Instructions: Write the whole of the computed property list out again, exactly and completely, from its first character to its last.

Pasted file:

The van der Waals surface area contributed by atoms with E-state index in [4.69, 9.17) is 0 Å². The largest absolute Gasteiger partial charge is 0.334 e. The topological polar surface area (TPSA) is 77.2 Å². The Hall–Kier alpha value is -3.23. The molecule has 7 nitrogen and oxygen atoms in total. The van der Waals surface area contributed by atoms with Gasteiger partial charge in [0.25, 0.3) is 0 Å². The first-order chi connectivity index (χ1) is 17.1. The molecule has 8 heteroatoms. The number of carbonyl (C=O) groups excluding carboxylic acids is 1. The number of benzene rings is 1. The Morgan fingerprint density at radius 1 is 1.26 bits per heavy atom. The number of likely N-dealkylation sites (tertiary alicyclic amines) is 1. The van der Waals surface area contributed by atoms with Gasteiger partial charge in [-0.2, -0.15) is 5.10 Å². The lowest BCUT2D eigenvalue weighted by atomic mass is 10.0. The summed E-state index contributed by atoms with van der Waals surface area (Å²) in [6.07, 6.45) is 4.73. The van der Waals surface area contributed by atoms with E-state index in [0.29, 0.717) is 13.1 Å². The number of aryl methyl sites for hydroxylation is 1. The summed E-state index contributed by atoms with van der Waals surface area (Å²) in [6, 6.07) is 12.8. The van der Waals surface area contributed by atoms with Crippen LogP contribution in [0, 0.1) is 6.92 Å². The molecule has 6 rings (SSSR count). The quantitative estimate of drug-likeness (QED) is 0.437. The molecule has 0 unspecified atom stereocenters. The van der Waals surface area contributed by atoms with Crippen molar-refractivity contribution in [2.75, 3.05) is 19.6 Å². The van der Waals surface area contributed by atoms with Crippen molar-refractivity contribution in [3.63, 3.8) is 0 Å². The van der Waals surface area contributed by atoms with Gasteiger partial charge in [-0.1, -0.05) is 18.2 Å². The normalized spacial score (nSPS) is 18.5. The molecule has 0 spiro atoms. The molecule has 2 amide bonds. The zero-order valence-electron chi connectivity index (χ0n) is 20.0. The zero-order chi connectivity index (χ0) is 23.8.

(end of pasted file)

The van der Waals surface area contributed by atoms with E-state index in [4.69, 9.17) is 0 Å². The largest absolute Gasteiger partial charge is 0.334 e. The topological polar surface area (TPSA) is 77.2 Å². The Hall–Kier alpha value is -3.23. The molecule has 7 nitrogen and oxygen atoms in total. The van der Waals surface area contributed by atoms with Gasteiger partial charge in [0.25, 0.3) is 0 Å². The first-order chi connectivity index (χ1) is 17.1. The molecule has 8 heteroatoms. The number of carbonyl (C=O) groups excluding carboxylic acids is 1. The number of benzene rings is 1. The Morgan fingerprint density at radius 1 is 1.26 bits per heavy atom. The number of likely N-dealkylation sites (tertiary alicyclic amines) is 1. The van der Waals surface area contributed by atoms with Gasteiger partial charge in [-0.2, -0.15) is 5.10 Å². The lowest BCUT2D eigenvalue weighted by atomic mass is 10.0. The summed E-state index contributed by atoms with van der Waals surface area (Å²) in [6.07, 6.45) is 4.73. The van der Waals surface area contributed by atoms with E-state index in [0.29, 0.717) is 13.1 Å². The number of aryl methyl sites for hydroxylation is 1. The summed E-state index contributed by atoms with van der Waals surface area (Å²) in [6, 6.07) is 12.8. The van der Waals surface area contributed by atoms with Crippen LogP contribution in [0, 0.1) is 6.92 Å². The molecule has 6 rings (SSSR count). The quantitative estimate of drug-likeness (QED) is 0.437. The molecule has 0 unspecified atom stereocenters. The van der Waals surface area contributed by atoms with Crippen molar-refractivity contribution in [2.75, 3.05) is 19.6 Å². The van der Waals surface area contributed by atoms with Crippen molar-refractivity contribution in [3.63, 3.8) is 0 Å². The van der Waals surface area contributed by atoms with Gasteiger partial charge in [-0.1, -0.05) is 18.2 Å². The normalized spacial score (nSPS) is 18.5. The molecule has 0 spiro atoms. The molecule has 2 amide bonds. The zero-order valence-electron chi connectivity index (χ0n) is 20.0. The zero-order chi connectivity index (χ0) is 23.8.